The moment we get involved in the mission of God we are confronted by the challenge of change. God’s mission is all about setting to rights the things that are not as they ought to be, and that spells change. As agents of God’s mission, we often have a role in facilitating change, helping people to navigate transitions when they have gotten stuck somehow. And why is it that people and organisations get stuck instead of moving through change successfully?
Change management literature identifies four essential elements in any change process:
If things are not moving along the lines that God intends it’s likely that one of these elements needs to be addressed.
Stir up Discontent
Change can stall because people are too complacent. They are prepared to put up with things the way they are, tolerating a state of affairs that falls far short of God’s intentions. This can come from an aversion to unpleasantness, a desire not to be negative or sheer laziness. Whatever the cause, it is not until people are sufficiently fed up with what the kingdom of this world has to offer that they will begin on the path towards the promise held out in the kingdom of God.
As people in the marketing business say, first you have to sell the problem, then you can sell the solution. The role of a leader in mission may be to ‘rub raw the sores of discontent’, validating dissatisfaction where appropriate and affirming righteous anger over things that are not right. There are, of course, vested interests that are determined to prevent God’s transformative work moving forward and will seek to hose down discontent through either oppression or soothing. The chief of these vested interests are spiritual forces that must be exposed and confronted.
There is a prophetic edge to this part of facilitating change in mission. Missional leadership requires courage to declare the truth; to afflict the comfortable as well as to comfort the afflicted. Be careful not to make yourself so unpopular that you have no opportunity to lead people into the next stage! Be mindful of how much discontent people can bear before they become bitter and resentful, or crushed and despairing.
A second point at which change can come off the rails is where hope is too dim to light the pathway ahead. A failure of imagination is crippling to hope. Even a person deeply dissatisfied with the present state of affairs will not embrace change unless they can see the prospect of a better future.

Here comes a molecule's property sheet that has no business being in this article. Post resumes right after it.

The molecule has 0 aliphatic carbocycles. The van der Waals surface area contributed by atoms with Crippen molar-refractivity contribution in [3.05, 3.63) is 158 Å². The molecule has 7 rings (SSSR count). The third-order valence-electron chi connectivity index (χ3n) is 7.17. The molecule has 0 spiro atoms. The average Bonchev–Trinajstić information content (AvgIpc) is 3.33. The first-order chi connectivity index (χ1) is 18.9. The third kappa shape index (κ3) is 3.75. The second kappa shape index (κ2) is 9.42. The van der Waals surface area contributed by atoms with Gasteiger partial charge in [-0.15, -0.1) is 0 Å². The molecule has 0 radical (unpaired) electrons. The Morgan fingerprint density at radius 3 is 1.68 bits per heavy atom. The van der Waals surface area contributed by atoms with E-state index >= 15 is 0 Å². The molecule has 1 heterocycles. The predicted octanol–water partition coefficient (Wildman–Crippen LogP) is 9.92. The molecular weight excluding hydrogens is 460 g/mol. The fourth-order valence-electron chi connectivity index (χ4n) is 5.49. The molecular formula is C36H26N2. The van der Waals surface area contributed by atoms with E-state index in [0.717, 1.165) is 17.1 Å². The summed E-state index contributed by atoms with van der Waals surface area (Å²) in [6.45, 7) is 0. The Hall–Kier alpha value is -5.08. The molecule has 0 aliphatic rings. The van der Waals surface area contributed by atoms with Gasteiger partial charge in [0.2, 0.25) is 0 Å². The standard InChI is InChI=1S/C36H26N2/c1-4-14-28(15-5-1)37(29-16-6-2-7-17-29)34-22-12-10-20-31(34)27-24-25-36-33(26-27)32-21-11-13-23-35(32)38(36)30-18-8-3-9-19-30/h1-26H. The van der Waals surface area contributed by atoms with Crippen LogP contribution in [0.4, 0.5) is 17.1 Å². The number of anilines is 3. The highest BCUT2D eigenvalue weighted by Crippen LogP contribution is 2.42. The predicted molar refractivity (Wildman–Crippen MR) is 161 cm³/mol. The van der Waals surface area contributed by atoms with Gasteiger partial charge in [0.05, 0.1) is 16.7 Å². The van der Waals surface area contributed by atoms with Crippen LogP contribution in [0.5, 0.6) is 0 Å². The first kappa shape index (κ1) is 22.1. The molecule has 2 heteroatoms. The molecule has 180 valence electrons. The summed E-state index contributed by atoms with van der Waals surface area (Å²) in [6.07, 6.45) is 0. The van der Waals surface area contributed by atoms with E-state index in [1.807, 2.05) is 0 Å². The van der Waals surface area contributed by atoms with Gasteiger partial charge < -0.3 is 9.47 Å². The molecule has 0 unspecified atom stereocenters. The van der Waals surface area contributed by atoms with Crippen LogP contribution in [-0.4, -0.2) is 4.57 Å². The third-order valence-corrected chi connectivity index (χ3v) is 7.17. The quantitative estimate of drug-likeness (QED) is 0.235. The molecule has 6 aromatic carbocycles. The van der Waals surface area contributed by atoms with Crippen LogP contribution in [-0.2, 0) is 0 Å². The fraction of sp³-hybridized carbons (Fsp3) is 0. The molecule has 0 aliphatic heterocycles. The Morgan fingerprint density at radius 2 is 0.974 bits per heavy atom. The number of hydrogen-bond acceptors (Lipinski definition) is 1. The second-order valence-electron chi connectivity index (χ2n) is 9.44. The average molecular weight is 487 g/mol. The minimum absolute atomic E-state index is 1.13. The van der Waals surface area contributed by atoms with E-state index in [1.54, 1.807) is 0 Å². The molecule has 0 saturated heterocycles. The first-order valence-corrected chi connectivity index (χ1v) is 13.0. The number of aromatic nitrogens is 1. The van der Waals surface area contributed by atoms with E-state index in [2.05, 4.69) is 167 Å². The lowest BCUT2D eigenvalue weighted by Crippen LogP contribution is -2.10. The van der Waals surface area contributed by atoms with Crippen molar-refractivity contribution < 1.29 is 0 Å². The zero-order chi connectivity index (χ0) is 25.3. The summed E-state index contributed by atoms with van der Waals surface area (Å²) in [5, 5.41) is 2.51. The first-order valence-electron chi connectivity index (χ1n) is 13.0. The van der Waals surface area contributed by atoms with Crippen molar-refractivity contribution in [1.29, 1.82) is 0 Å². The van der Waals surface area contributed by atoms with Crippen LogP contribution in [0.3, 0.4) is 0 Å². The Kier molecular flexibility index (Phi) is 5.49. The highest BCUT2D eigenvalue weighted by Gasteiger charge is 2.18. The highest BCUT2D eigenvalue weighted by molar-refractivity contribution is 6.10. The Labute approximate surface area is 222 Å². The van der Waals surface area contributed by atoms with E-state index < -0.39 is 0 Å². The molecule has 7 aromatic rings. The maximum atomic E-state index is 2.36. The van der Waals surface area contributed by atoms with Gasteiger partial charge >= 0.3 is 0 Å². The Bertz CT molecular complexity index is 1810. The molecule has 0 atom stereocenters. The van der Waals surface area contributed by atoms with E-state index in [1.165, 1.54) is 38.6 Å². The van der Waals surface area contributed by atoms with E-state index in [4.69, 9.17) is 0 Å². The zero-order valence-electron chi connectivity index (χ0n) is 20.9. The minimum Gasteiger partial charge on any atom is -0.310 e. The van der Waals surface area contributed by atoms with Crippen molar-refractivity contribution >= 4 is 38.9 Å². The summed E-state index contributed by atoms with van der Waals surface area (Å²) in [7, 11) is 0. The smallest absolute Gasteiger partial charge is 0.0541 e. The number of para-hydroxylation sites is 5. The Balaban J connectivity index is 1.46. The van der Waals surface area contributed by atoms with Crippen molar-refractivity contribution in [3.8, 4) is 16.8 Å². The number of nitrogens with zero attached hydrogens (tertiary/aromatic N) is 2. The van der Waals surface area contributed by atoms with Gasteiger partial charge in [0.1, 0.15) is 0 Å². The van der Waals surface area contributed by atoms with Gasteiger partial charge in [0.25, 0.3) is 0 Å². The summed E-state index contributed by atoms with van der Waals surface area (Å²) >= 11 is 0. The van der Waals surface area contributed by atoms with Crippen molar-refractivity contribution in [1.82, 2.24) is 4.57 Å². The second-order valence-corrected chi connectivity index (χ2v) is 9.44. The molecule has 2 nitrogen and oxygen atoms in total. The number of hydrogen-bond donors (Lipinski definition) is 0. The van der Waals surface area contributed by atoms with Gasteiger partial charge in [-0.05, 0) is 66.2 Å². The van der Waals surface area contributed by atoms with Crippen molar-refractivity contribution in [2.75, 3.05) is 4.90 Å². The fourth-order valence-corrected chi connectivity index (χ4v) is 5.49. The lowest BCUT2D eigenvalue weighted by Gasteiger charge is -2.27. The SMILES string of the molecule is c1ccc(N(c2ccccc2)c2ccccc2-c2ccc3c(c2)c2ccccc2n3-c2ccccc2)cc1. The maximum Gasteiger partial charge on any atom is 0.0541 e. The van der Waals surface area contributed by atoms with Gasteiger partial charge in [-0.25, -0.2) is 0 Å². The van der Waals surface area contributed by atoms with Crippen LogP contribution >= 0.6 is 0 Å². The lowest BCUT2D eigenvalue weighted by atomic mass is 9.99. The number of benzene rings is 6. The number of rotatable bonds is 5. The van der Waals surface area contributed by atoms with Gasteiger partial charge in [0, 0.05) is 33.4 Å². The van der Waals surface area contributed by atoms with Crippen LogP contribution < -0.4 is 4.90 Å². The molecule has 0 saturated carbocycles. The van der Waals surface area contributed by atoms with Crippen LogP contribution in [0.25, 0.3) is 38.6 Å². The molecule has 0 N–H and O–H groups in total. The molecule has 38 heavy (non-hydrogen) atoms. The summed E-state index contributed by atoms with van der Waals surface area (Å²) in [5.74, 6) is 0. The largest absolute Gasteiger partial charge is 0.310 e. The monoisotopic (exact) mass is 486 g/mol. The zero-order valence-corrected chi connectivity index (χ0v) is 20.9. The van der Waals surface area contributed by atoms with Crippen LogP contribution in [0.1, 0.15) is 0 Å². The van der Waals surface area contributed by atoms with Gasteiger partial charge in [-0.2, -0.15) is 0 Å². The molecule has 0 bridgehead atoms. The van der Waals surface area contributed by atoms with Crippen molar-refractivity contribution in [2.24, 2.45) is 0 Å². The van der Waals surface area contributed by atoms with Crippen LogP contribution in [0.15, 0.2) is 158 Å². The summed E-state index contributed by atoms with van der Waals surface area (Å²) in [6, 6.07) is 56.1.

Imagination may fail for two reasons: fixation on threats and obstacles, and lack of exposure to alternative scenarios. Missional leaders have the task of presenting a larger perspective which addresses both these problems:
- Acknowledging threats and obstacles, but placing them in a bigger frame that also includes the stupendous power of God’s Spirit
- Telling stories of how God has worked across the centuries and is working across the world and across the street through ordinary people like us
Discontented with the present and hopeful for a better future, people and organisations may still come unstuck if they over-reach, attempting change for which they are not equipped. Consider how the Israelites had to strengthen their capacity before they could embrace the change God had in mind for them to occupy the promised land. God tells Moses in Ex 23:29-30
‘I will not drive them out in a single year, because the land would become desolate and the wild animals too numerous for you. Little by little I will drive them out before you, until you have increased enough to take possession of the land.’
Change can falter because too much is attempted at once, or the process is rushed, or the intended change is unrealistic. It is the leaders’ task to:
- assess the correct pace of change
- encourage steadiness, patience and perseverance
- identify resource gaps
- secure appropriate external support
- help refocus the direction of change if capacity simply cannot match intentions
The final element essential to any effective change process is a thoughtfully considered strategic plan. I wrote a short piece on the Seventy-Two site a while back about strategic planning, so I won’t repeat that material here. I’ll just mention a few key points for leaders to bear in mind when seeking to facilitate change:
- be sure to anchor change in regular routines, policies and procedures;
- think ahead, considering the knock-on effects – the shock of unintended consequences can easily undermine changes that have not had time to take root;
- set a schedule for regular review and evaluation so that the change process can be tweaked in the light of ongoing developments.
Facilitating change can get complicated, but I hope giving attention to these four elements will provide a simple structure for finding a way forward.